Breaking the codes: Jewish personnel at Bletchley Park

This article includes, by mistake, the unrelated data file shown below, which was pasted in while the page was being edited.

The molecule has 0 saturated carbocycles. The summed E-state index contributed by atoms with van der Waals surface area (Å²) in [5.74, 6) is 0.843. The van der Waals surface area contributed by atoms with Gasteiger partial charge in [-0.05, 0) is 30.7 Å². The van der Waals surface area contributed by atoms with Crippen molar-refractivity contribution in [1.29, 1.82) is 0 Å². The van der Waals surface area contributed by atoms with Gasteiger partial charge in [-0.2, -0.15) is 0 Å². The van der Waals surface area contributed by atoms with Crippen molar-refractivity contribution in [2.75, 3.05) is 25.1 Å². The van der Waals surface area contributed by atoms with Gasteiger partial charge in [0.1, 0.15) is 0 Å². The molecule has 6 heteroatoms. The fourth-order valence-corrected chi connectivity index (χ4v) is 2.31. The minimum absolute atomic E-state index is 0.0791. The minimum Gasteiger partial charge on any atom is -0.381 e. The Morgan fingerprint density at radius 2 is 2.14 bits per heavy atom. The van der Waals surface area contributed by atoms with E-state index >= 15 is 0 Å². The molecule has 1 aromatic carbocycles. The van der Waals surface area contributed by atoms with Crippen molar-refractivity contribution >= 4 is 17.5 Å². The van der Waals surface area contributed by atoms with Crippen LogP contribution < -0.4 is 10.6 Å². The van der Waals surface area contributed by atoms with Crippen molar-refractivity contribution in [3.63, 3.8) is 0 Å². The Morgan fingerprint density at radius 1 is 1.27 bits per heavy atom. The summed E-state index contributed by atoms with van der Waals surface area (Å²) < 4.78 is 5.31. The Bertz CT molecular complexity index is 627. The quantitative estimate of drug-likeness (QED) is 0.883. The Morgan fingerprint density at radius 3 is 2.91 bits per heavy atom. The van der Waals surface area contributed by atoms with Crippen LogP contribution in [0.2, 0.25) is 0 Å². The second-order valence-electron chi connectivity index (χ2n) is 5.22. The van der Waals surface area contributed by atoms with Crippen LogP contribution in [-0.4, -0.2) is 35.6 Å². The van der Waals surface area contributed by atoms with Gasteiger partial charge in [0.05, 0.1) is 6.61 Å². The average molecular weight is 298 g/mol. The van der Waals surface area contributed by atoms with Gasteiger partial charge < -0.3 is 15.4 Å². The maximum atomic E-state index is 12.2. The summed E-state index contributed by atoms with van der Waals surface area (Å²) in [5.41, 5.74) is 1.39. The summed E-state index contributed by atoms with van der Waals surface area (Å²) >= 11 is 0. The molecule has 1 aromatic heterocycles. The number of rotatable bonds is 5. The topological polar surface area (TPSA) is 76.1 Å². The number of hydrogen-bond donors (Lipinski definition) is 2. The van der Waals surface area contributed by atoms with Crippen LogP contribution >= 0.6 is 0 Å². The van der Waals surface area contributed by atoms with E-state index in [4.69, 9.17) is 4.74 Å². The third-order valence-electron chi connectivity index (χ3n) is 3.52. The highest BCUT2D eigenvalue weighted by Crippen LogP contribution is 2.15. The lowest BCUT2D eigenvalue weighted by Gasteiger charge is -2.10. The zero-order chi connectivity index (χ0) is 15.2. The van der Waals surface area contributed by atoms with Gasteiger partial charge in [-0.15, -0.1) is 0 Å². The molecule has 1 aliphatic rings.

If students of the Second World War were to be asked which single organization contributed most to the defeat of the Axis forces between 1939 and 1945, many might agree that it was the code breakers at Bletchley Park Government Code and Cipher School (BP GC&CS), forerunner of Government Communications Headquarters (GCHQ).1 On the basis of enemy messages decoded at BP, strategic decisions were made by Allied leaders which significantly altered the course of the war and saved count less lives. Established in 1938 as a branch of the Foreign Office, and leaning on previous experience, the part played by the staff at BP was revealed in 1974 in F. W. Winterbotham’s book The Ultra Secret. The intelligence obtained from the codebreaking was called Ultra, and such information was passed only to the most senior Allied commanders in the field, in case the Germans realized their codes had been broken

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